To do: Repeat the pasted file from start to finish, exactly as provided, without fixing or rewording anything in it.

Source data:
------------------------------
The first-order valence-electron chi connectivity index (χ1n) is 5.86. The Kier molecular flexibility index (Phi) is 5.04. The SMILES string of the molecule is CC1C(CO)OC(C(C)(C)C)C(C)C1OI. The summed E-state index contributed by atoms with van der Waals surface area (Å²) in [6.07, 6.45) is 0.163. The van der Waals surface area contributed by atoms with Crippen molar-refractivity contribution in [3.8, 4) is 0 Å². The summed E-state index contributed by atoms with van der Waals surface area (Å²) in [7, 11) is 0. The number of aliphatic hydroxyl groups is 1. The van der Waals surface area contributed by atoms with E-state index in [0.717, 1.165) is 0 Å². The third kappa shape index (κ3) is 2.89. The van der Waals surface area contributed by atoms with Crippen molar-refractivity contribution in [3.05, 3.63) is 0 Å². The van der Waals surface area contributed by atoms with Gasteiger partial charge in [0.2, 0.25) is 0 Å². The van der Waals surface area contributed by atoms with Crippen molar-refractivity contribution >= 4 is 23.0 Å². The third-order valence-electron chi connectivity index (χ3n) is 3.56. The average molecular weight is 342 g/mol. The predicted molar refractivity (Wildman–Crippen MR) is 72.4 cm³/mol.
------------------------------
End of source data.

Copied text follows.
The first-order valence-electron chi connectivity index (χ1n) is 5.86. The Kier molecular flexibility index (Phi) is 5.04. The SMILES string of the molecule is CC1C(CO)OC(C(C)(C)C)C(C)C1OI. The summed E-state index contributed by atoms with van der Waals surface area (Å²) in [6.07, 6.45) is 0.163. The van der Waals surface area contributed by atoms with Crippen molar-refractivity contribution in [3.8, 4) is 0 Å². The summed E-state index contributed by atoms with van der Waals surface area (Å²) in [7, 11) is 0. The number of aliphatic hydroxyl groups is 1. The van der Waals surface area contributed by atoms with E-state index in [0.717, 1.165) is 0 Å². The third kappa shape index (κ3) is 2.89. The van der Waals surface area contributed by atoms with Crippen molar-refractivity contribution in [3.05, 3.63) is 0 Å². The van der Waals surface area contributed by atoms with Gasteiger partial charge in [0.2, 0.25) is 0 Å². The van der Waals surface area contributed by atoms with Crippen molar-refractivity contribution >= 4 is 23.0 Å². The third-order valence-electron chi connectivity index (χ3n) is 3.56. The average molecular weight is 342 g/mol. The predicted molar refractivity (Wildman–Crippen MR) is 72.4 cm³/mol.